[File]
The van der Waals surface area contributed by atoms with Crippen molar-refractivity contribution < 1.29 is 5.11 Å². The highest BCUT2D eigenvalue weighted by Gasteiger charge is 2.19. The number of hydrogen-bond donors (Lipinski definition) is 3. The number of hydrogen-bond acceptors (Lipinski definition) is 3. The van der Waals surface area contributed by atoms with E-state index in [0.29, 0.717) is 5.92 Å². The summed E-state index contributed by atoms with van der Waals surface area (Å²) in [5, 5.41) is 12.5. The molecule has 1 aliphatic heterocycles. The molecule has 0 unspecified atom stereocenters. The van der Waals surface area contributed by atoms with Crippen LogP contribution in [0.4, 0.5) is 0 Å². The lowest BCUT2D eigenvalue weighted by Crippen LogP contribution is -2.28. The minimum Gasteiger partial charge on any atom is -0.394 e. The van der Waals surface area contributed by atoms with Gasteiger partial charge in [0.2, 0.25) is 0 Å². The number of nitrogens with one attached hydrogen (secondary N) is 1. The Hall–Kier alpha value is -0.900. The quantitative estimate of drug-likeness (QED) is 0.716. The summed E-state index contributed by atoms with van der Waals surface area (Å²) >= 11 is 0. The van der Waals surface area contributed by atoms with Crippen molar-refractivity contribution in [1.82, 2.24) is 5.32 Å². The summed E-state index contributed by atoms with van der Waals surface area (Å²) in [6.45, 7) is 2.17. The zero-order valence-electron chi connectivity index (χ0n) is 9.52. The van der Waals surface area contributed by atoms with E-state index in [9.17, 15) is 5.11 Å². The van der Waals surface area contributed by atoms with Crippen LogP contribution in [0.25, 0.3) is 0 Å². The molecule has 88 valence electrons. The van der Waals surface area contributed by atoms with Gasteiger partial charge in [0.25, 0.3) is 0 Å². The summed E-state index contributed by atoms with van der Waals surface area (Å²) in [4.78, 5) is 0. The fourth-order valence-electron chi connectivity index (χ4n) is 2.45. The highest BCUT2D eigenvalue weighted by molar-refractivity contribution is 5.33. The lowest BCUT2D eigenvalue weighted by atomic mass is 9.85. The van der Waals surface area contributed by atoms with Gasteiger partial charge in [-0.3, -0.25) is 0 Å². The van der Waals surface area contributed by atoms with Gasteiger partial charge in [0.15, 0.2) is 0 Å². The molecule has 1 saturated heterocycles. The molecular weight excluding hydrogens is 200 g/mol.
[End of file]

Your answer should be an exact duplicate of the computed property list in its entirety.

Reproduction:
The van der Waals surface area contributed by atoms with Crippen molar-refractivity contribution < 1.29 is 5.11 Å². The highest BCUT2D eigenvalue weighted by Gasteiger charge is 2.19. The number of hydrogen-bond donors (Lipinski definition) is 3. The number of hydrogen-bond acceptors (Lipinski definition) is 3. The van der Waals surface area contributed by atoms with E-state index in [0.29, 0.717) is 5.92 Å². The summed E-state index contributed by atoms with van der Waals surface area (Å²) in [5, 5.41) is 12.5. The molecule has 1 aliphatic heterocycles. The molecule has 0 unspecified atom stereocenters. The van der Waals surface area contributed by atoms with Crippen LogP contribution in [0.4, 0.5) is 0 Å². The lowest BCUT2D eigenvalue weighted by Crippen LogP contribution is -2.28. The minimum Gasteiger partial charge on any atom is -0.394 e. The van der Waals surface area contributed by atoms with Gasteiger partial charge in [0.2, 0.25) is 0 Å². The number of nitrogens with one attached hydrogen (secondary N) is 1. The Hall–Kier alpha value is -0.900. The quantitative estimate of drug-likeness (QED) is 0.716. The summed E-state index contributed by atoms with van der Waals surface area (Å²) >= 11 is 0. The van der Waals surface area contributed by atoms with Crippen molar-refractivity contribution in [1.82, 2.24) is 5.32 Å². The summed E-state index contributed by atoms with van der Waals surface area (Å²) in [6.45, 7) is 2.17. The zero-order valence-electron chi connectivity index (χ0n) is 9.52. The van der Waals surface area contributed by atoms with E-state index in [9.17, 15) is 5.11 Å². The van der Waals surface area contributed by atoms with Crippen LogP contribution in [0.25, 0.3) is 0 Å². The molecule has 88 valence electrons. The van der Waals surface area contributed by atoms with Gasteiger partial charge in [0.25, 0.3) is 0 Å². The summed E-state index contributed by atoms with van der Waals surface area (Å²) in [4.78, 5) is 0. The fourth-order valence-electron chi connectivity index (χ4n) is 2.45. The highest BCUT2D eigenvalue weighted by molar-refractivity contribution is 5.33. The lowest BCUT2D eigenvalue weighted by atomic mass is 9.85. The van der Waals surface area contributed by atoms with Gasteiger partial charge in [-0.3, -0.25) is 0 Å². The van der Waals surface area contributed by atoms with Gasteiger partial charge in [0.15, 0.2) is 0 Å². The molecule has 1 saturated heterocycles. The molecular weight excluding hydrogens is 200 g/mol.